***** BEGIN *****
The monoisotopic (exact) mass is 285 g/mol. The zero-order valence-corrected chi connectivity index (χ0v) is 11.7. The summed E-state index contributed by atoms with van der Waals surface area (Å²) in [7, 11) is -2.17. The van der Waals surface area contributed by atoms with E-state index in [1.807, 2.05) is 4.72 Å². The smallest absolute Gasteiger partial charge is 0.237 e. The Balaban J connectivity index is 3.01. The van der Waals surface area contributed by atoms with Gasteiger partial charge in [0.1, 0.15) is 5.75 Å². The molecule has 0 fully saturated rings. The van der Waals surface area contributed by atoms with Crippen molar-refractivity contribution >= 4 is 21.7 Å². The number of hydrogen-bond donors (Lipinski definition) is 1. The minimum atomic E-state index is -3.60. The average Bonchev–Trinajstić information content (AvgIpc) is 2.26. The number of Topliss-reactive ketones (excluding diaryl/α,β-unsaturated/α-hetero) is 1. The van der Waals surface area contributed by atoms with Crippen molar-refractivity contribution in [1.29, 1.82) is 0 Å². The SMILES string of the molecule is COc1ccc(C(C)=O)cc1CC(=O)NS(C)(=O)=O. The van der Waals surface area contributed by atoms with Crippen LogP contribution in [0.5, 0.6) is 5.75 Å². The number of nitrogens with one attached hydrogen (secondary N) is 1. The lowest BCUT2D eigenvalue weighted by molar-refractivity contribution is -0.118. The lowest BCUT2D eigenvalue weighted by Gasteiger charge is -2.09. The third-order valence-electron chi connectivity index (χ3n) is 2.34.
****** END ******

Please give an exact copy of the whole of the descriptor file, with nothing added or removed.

The monoisotopic (exact) mass is 285 g/mol. The zero-order valence-corrected chi connectivity index (χ0v) is 11.7. The summed E-state index contributed by atoms with van der Waals surface area (Å²) in [7, 11) is -2.17. The van der Waals surface area contributed by atoms with E-state index in [1.807, 2.05) is 4.72 Å². The smallest absolute Gasteiger partial charge is 0.237 e. The Balaban J connectivity index is 3.01. The van der Waals surface area contributed by atoms with Gasteiger partial charge in [0.1, 0.15) is 5.75 Å². The molecule has 0 fully saturated rings. The van der Waals surface area contributed by atoms with Crippen molar-refractivity contribution >= 4 is 21.7 Å². The number of hydrogen-bond donors (Lipinski definition) is 1. The minimum atomic E-state index is -3.60. The average Bonchev–Trinajstić information content (AvgIpc) is 2.26. The number of Topliss-reactive ketones (excluding diaryl/α,β-unsaturated/α-hetero) is 1. The van der Waals surface area contributed by atoms with Crippen molar-refractivity contribution in [1.29, 1.82) is 0 Å². The SMILES string of the molecule is COc1ccc(C(C)=O)cc1CC(=O)NS(C)(=O)=O. The van der Waals surface area contributed by atoms with Crippen LogP contribution in [0.5, 0.6) is 5.75 Å². The number of nitrogens with one attached hydrogen (secondary N) is 1. The lowest BCUT2D eigenvalue weighted by molar-refractivity contribution is -0.118. The lowest BCUT2D eigenvalue weighted by Gasteiger charge is -2.09. The third-order valence-electron chi connectivity index (χ3n) is 2.34.